Adopting my first Chow

General discussions about Chow Chows.

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Banananas
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Adopting my first Chow

Post by Banananas » Thu Dec 17, 2020 8:40 am

Hi everyone,

I'm considering adopting my first Chow chow puppy. I've had a dog before and I've been around dogs. I've read a lot about the breed and watched a lot of videos so I'm aware Chows are a special breed, quite different from other dogs.

I also currently have 2 cats, both strong personalities and they 'own' the flat. I've read that Chows are normally good with cats because they have a cat-like personality and there shouldn't be any problems if they're introduced as puppies. I've read a lot of the topics here already, but I would like some advice from all you experienced Chow owners :)

1) I know Chows can be quite territorial, will that be a problem with the cats or will the Chow accept that the whole flat doesn't belong to them? (they would have a dedicated spot and cats also have high areas for themselves, but one of them can't really jump so he sticks to the ground and lower areas).
2) I have looked into kindergartens and schools for dogs, also some online training. I currently live in a country where Chows are not that popular, so I wasn't able to find any Chow specific training or socializing facilities. Are regular dog trainers okay for Chows? Is there something they'd need to know, that I'd need to tell them?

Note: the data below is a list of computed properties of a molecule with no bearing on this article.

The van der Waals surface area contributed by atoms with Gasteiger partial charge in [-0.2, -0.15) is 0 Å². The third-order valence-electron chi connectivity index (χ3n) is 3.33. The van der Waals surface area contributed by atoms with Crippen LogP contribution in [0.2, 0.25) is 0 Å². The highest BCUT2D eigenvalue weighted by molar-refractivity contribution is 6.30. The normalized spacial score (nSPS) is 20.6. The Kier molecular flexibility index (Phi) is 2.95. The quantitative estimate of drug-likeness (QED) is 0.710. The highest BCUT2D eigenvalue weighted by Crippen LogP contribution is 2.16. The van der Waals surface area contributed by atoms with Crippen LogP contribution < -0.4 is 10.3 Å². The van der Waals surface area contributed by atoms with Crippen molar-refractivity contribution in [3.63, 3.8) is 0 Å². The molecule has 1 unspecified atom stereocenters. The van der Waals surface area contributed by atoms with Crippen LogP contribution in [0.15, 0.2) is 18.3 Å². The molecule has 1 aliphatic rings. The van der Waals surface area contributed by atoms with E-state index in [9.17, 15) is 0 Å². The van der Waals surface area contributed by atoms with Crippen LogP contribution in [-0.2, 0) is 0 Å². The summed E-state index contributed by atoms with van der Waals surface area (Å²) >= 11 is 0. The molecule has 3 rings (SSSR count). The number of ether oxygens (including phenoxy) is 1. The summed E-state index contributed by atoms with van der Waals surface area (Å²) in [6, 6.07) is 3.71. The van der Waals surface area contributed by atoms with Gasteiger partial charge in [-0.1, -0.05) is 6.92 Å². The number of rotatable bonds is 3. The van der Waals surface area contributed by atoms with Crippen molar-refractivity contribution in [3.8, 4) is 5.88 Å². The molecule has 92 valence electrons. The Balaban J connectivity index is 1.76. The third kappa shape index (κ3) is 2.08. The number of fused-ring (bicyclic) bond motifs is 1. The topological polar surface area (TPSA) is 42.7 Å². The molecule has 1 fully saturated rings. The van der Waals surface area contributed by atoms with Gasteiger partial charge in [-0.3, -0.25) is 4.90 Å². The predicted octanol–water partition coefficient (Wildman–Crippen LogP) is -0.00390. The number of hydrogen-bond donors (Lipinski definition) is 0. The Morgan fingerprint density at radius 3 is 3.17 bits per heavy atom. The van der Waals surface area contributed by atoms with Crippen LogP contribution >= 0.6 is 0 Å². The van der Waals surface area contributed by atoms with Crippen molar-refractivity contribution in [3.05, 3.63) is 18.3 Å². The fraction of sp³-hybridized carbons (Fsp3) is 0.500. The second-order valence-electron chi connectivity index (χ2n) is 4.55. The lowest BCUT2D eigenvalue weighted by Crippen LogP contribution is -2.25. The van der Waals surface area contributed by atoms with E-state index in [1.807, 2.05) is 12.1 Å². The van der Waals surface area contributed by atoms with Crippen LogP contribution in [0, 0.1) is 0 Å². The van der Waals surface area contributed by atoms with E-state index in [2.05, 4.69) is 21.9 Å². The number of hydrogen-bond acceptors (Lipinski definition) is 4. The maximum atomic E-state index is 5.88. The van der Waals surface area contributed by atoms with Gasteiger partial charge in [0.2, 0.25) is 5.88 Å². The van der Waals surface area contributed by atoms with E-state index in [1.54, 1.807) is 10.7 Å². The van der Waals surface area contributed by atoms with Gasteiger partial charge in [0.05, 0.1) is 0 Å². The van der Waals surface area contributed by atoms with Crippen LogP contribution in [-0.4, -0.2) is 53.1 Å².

3) Was it hard for you to switch from other dog breeds to Chow? Did it take a lot of adjusting? Or have some of you only ever had Chows? (I read they're not great for a first time dog owner)

Thank you!

jesica
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Re: Adopting my first Chow

Post by jesica » Wed Jan 06, 2021 10:25 am

It is really good to hear this
It is jesica.. =D= =D= =D=

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Brisco
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Re: Adopting my first Chow

Post by Brisco » Sat Jan 23, 2021 1:14 am

Firstly welcome and I hope you enjoy your new Chow when you get it.
I've had many Chows and they were all good with other animals, even cats. I don't see that being a problem any more than any other breed.
Be careful with dog trainers. Many of them won't listen to you in regards to your Chow not being typical and will just do the same thing they do with the other dogs, this can be worse for your Chow than you just teaching it yourself. They are smart and I find them highly trainable with calm, quite, and not too long of sessions. My last two chows learned to sit at the age of 8 weeks old in about 5 minutes, NO kidding and NO exaggeration. I walk my current Dog Cisco, off lead 99% of the time and we have a lot of Kangaroos around for distraction. Do not scold them aggressively, do not ever frighten them with yelling or jerking them with the lead too hard and certainly never hit one. You will ruin it forever and it will never forget unlike most breeds that just take it and act like nothing happened 2 minutes later.